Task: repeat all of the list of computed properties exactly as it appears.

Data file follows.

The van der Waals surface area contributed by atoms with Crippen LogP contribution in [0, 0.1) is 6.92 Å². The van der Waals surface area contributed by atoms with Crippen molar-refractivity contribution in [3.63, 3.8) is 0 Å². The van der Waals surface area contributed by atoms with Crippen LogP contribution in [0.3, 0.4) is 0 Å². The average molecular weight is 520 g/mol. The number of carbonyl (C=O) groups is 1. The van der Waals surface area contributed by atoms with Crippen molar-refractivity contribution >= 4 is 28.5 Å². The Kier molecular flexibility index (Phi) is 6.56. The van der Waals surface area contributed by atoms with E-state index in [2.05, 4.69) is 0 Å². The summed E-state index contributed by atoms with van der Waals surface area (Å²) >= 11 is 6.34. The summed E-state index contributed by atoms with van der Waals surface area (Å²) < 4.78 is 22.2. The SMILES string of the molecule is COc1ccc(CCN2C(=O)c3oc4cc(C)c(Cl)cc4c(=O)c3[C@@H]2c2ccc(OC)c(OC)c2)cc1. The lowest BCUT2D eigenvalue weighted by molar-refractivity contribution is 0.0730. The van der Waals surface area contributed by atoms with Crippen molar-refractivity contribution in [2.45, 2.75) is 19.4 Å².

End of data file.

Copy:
The van der Waals surface area contributed by atoms with Crippen LogP contribution in [0, 0.1) is 6.92 Å². The van der Waals surface area contributed by atoms with Crippen molar-refractivity contribution in [3.63, 3.8) is 0 Å². The van der Waals surface area contributed by atoms with Crippen LogP contribution in [0.3, 0.4) is 0 Å². The average molecular weight is 520 g/mol. The number of carbonyl (C=O) groups is 1. The van der Waals surface area contributed by atoms with Crippen molar-refractivity contribution >= 4 is 28.5 Å². The Kier molecular flexibility index (Phi) is 6.56. The van der Waals surface area contributed by atoms with E-state index in [2.05, 4.69) is 0 Å². The summed E-state index contributed by atoms with van der Waals surface area (Å²) >= 11 is 6.34. The summed E-state index contributed by atoms with van der Waals surface area (Å²) < 4.78 is 22.2. The SMILES string of the molecule is COc1ccc(CCN2C(=O)c3oc4cc(C)c(Cl)cc4c(=O)c3[C@@H]2c2ccc(OC)c(OC)c2)cc1. The lowest BCUT2D eigenvalue weighted by molar-refractivity contribution is 0.0730. The van der Waals surface area contributed by atoms with Crippen molar-refractivity contribution in [2.45, 2.75) is 19.4 Å².